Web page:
Mr Jenkin: My right hon. Friend is absolutely right. It is worth emphasising that under the Public Interest Disclosure Act 1998, PC Patrick should have been afforded some protection. I will come to the position of whistleblowers later in my remarks………………………………….We found strong evidence that the police have under-recorded crime, particularly sexual crime such as rape, in many police areas. There remain wide disparities in no-crime rates—that is, where police decide that a crime did not take place—following reports of rape, for example. In January 2014, Her Majesty’s inspectorate of constabulary, on behalf of the Rape Monitoring Group, released a compendium of statistics on recorded rapes in each force over the previous five years. I invite right hon. and hon. Friends and colleagues to look at the table showing how wide the variation is among different forces across England and Wales in their no-criming of rape. According to the figures, in Lincolnshire, for example, 26% of all reported rapes were no crimed in 2012-13; by contrast, in Merseyside, only 4% were. The national average was 11.9%…………………………….The main reason for misrecording was the continued prevalence of numerical targets………………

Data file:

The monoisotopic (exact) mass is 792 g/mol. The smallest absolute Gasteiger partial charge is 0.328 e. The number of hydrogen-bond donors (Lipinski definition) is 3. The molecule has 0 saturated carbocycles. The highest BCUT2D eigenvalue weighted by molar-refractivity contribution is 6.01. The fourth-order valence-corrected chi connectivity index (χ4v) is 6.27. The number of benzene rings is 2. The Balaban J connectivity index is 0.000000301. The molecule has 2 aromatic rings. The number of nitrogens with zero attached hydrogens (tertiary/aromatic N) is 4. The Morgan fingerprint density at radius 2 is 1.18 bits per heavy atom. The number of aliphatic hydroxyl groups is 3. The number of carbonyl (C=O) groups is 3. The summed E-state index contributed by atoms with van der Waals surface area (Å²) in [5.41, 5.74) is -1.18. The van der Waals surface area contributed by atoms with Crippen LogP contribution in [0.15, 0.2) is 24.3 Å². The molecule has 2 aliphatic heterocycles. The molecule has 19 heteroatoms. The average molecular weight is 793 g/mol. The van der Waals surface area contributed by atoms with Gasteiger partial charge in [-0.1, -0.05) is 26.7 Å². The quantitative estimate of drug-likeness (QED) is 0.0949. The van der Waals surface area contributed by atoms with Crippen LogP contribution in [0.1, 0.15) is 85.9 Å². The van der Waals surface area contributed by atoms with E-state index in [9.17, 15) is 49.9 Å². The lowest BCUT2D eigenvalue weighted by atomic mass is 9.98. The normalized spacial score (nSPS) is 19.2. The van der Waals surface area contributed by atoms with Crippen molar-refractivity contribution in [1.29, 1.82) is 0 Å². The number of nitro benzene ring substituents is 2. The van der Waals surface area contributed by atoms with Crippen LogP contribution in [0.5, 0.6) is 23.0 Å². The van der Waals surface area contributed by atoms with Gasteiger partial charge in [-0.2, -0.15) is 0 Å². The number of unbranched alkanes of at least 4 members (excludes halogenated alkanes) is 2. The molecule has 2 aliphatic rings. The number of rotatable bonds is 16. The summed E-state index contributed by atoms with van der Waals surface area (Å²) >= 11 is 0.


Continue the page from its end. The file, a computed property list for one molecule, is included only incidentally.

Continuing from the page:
Our official police witnesses, most notably the Metropolitan Police Commissioner, were somewhat defensive and seemed unready to acknowledge that their statistics were inherently flawed. Sir Bernard Hogan-Howe told us that the accuracy of data on rape and sexual offences was

“a lot better than it was, if we took it back five to 10 years.”  [Well that’s alright then]……………..

even the Metropolitan Police Commissioner agrees that

“there is clearly something that PC Patrick raises that we need to get to the bottom of.”

Despite that, I can only describe the treatment of my constituent James Patrick as shameful. By doing his duty and raising the issues, he showed the highest commitment to the core policing values, but as a result he became the victim of the most monstrous injustice. He was in effect hounded out of his job, following a long period of harassment by the Metropolitan police command chain, which, I dare say, used and abused the disciplinary process to get rid of him. It does the police no credit that a whistleblower should be treated in such a way. He was, for example, accused of a conflict of interest for publishing a book about the misuse of police recorded crime statistics, even though the proceeds were paid to a police charity. In an LBC radio programme in December last year, Commissioner Sir Bernard Hogan-Howe said that he would meet PC Patrick. He never did so.

There is much, much more in the PASC document, but I think the above will suffice.  I had never encountered Bernard Jenkin before James’ problems, but in the limited contact I have had with him he strikes me as being one of a rare breed, a decent and honourable politician.  I just hope that I am not proved wrong.

So, Dear Reader, if you’re still with me at this point, just how despicable was James’ treatment at the hands of the Met?  You decide.